John T. Rettaliata Engineering Center
10 West 32nd Street
Chicago, IL 60616
Armour College of Engineering's Mechanical, Materials & Aerospace Engineering Department will welcome Dr. Ricardo Vinuesa, Assistant Professor at the Linné FLOW Centre from KTH Royal Institute of Technology, Stockholm, Sweden, to present his lecture, New Aircraft Design Paths through Simulations and Experiments of Turbulence.
The present study aims at characterizing the effects of streamwise pressure gradients on the features of turbulent boundary layers (TBLs). Pressure-gradient TBLs are extremely relevant in a number of applications, including the performance of aircraft, trains, turbines or diffusers, among others. Despite the relative wealth of data available in the literature, an accurate characterization of such effects has not yet been achieved, due to the wide range of possible pressure-gradient parameters and to the effect of flow history on the local boundary-layer features. Here we report both direct numerical and large-eddy simulations of the turbulent flow around a NACA4412 wing section, for Reynolds numbers based on inflow velocity and chord length of up to 1 million. These results are complemented with simulations and experiments of turbulent boundary layers developing on a flat plate, subjected to a wide range of streamwise flow histories, defined by the pressure-gradient evolution. Our results have significantly contributed to the understanding of such flow-history effects, including the prediction of skin-friction curves for pressure-gradient TBLs.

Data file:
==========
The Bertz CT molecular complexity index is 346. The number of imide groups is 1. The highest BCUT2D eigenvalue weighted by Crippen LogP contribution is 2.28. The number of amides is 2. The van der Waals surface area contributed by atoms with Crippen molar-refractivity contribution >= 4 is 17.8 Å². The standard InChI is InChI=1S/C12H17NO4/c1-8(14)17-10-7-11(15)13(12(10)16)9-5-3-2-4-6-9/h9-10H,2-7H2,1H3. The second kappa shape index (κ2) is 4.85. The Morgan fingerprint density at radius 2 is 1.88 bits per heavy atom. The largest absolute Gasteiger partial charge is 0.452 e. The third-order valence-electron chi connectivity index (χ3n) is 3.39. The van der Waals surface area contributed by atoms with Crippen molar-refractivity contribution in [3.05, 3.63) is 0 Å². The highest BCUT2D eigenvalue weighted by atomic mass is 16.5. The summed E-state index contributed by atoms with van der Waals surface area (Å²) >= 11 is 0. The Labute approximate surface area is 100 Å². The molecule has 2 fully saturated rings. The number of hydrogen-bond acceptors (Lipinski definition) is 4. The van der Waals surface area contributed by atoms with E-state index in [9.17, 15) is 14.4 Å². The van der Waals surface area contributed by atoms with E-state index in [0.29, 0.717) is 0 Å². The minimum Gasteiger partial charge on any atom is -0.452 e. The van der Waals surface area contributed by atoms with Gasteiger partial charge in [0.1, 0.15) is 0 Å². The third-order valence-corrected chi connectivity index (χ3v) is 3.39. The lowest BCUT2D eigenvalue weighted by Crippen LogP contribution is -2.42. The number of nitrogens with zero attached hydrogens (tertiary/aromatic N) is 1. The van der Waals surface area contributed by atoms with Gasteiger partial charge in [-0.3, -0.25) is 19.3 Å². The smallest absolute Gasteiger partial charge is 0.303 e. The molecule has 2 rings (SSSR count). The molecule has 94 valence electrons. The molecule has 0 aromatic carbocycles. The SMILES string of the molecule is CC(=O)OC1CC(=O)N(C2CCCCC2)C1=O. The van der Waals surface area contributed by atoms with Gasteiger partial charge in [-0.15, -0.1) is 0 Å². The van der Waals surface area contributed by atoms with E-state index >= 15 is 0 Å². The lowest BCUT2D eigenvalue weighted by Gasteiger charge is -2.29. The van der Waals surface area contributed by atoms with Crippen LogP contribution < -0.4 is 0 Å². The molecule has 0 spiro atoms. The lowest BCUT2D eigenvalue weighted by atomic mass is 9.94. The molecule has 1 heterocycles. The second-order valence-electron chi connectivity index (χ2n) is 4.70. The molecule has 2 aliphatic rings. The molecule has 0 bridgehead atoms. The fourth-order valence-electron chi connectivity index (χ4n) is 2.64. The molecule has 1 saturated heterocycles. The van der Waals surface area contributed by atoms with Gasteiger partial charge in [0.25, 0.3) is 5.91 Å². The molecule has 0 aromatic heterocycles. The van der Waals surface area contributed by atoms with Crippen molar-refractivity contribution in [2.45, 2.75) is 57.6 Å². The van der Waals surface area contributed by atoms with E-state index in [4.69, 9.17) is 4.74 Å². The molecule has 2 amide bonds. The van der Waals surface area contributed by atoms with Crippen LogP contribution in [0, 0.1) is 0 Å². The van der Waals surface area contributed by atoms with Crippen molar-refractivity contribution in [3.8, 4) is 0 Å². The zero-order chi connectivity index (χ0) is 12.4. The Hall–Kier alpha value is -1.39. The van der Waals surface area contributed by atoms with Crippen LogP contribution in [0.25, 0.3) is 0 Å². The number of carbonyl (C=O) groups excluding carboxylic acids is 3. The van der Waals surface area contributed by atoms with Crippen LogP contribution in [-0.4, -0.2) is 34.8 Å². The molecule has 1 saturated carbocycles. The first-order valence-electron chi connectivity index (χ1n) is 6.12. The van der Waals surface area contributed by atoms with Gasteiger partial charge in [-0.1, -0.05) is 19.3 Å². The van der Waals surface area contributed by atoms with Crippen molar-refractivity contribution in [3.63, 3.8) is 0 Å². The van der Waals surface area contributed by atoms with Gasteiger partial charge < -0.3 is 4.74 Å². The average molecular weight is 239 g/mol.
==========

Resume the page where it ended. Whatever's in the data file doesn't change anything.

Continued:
Ricardo Vinuesa received his BS in Mechanical Engineering from the Polytechnic University of Valencia (Spain) and holds an MS and a PhD in Mechanical and Aerospace Engineering from the Illinois Institute of Technology (USA), both under the supervision of Prof. Hassan Nagib. His research is focused on the analysis of wall-bounded turbulent flows. He utilizes high-order spectral direct numerical and large-eddy simulations to characterize, among others, flat-plate turbulent boundary layers, and the turbulent flow around wings. In 2014 he joined the Linné FLOW Centre from KTH (Stockholm) as a Postdoctoral Researcher, and he currently works as an Assistant Professor at the same university.